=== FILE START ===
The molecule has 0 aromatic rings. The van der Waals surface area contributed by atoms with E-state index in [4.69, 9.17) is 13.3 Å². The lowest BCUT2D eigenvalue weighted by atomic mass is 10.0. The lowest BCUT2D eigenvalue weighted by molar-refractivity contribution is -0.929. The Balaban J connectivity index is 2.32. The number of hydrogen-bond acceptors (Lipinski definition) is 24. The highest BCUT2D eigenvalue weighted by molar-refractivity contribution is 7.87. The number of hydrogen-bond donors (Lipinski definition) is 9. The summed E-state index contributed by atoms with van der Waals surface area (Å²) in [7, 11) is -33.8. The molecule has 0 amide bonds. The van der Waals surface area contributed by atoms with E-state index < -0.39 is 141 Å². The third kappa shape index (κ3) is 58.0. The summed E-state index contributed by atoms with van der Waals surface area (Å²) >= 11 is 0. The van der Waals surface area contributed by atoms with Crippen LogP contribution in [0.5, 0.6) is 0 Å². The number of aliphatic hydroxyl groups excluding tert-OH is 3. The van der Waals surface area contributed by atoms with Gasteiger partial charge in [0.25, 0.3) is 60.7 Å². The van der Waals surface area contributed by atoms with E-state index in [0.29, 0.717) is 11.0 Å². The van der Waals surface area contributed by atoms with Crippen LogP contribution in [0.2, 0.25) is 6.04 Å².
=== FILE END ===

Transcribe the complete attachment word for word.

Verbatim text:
The molecule has 0 aromatic rings. The van der Waals surface area contributed by atoms with E-state index in [4.69, 9.17) is 13.3 Å². The lowest BCUT2D eigenvalue weighted by atomic mass is 10.0. The lowest BCUT2D eigenvalue weighted by molar-refractivity contribution is -0.929. The Balaban J connectivity index is 2.32. The number of hydrogen-bond acceptors (Lipinski definition) is 24. The highest BCUT2D eigenvalue weighted by molar-refractivity contribution is 7.87. The number of hydrogen-bond donors (Lipinski definition) is 9. The summed E-state index contributed by atoms with van der Waals surface area (Å²) in [7, 11) is -33.8. The molecule has 0 amide bonds. The van der Waals surface area contributed by atoms with E-state index < -0.39 is 141 Å². The third kappa shape index (κ3) is 58.0. The summed E-state index contributed by atoms with van der Waals surface area (Å²) >= 11 is 0. The van der Waals surface area contributed by atoms with Crippen LogP contribution in [0.5, 0.6) is 0 Å². The number of aliphatic hydroxyl groups excluding tert-OH is 3. The van der Waals surface area contributed by atoms with Gasteiger partial charge in [0.25, 0.3) is 60.7 Å². The van der Waals surface area contributed by atoms with E-state index in [0.29, 0.717) is 11.0 Å². The van der Waals surface area contributed by atoms with Crippen LogP contribution in [0.2, 0.25) is 6.04 Å².